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Frustrated MASD Residents Holding Town-Hall

Organizers cite rancor at school board meetings, say ongoing issues aren’t being addressed

By Jason Togyer
The Tube City Almanac
October 04, 2023
Posted in: McKeesport and Region News

This story was changed after its original publication. See the editor’s note at the end.

Correction: This story initially omitted Mark Holtzman as one of the candidates.

A group of concerned McKeesport Area residents will hold a town-hall style meeting on Saturday to discuss challenges facing the district and what they view as a lack of appropriate response from the school board.

The meeting, to be held at 5 p.m. at White Oak Athletic Association, 1798 Lower Heckman Road, is non-partisan, says one of the organizers, McKeesport resident Rosie Norgren, and is not supporting any political candidate or party.

“A group of us got together after the last board meeting,” she says. “We just know a lot of people in the community are upset about how things have been going — financial issues, issues within the schools — people aren’t feeling heard. We really want people to have an opportunity to be heard.”

The event is being held in the wake of a school board meeting last week at which one school director was accused of using profanity and a slur against a member of the audience during an argument.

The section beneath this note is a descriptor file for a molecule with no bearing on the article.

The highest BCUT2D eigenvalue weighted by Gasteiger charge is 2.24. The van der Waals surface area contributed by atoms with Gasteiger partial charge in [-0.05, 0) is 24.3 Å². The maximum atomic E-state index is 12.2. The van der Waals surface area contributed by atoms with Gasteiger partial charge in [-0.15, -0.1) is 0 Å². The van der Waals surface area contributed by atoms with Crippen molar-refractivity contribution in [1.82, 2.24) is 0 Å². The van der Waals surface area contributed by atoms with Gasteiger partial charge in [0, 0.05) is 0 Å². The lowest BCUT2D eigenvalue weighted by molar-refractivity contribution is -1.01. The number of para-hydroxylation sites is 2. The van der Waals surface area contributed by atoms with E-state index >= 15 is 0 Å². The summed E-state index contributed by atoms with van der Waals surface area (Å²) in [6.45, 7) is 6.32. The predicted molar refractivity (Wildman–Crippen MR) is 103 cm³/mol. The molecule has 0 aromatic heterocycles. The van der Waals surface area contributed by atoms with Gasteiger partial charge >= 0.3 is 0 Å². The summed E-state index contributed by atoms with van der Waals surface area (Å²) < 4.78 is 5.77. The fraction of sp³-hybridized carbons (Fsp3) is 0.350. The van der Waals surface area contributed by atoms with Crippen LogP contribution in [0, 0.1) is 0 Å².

Residents are also frustrated by errors in the district’s property tax bills that left many homeowners not being properly credited for the state’s Homestead Tax exemption.

The district announced the error and the school board has voted to issue tax refunds, though homeowners have said they have not yet received their checks. The district’s business manager resigned last week.

“People feel that things are not being addressed,” says Norgren, who is organizing the meeting along with fellow McKeesport resident Julian Thomas and other frustrated neighbors. “They’re being talked over, they’re being yelled at when they do bring up a topic. We’ve just kind of had enough.”

She is inviting members of the administration and the school board to attend the meeting and listen to residents’ concerns.

“We want to be respectful at this meeting,” Norgren says. “We’re never going to get anywhere if we’re just fighting with one another.”

Among other issues, the district is currently negotiating a new contract with its teachers’ union. The previous pact with McKeesport Area Education Association expired Aug. 31 and no progress has been announced since then.

At last week’s meeting, the school board “never once talked about the teachers’ contract,” notes another city resident, Jeffrey “Jeffro” Anderson, who ran unsuccessfully for school director in the May primary. “You’d think that would be one of their top priorities.”

Anderson has been outspoken at recent board meetings and last week alerted school directors to a bullying incident.

Norgren says that for her, issues came to a head after a school director was accused of using a homophobic slur.

“That got me going,” she says. “That’s kind of where I felt like I’d had it. There’s no room in this district for hateful, discriminatory conduct like that by a school board member. It’s sending a message to the whole community — especially to our students who need to feel safe.”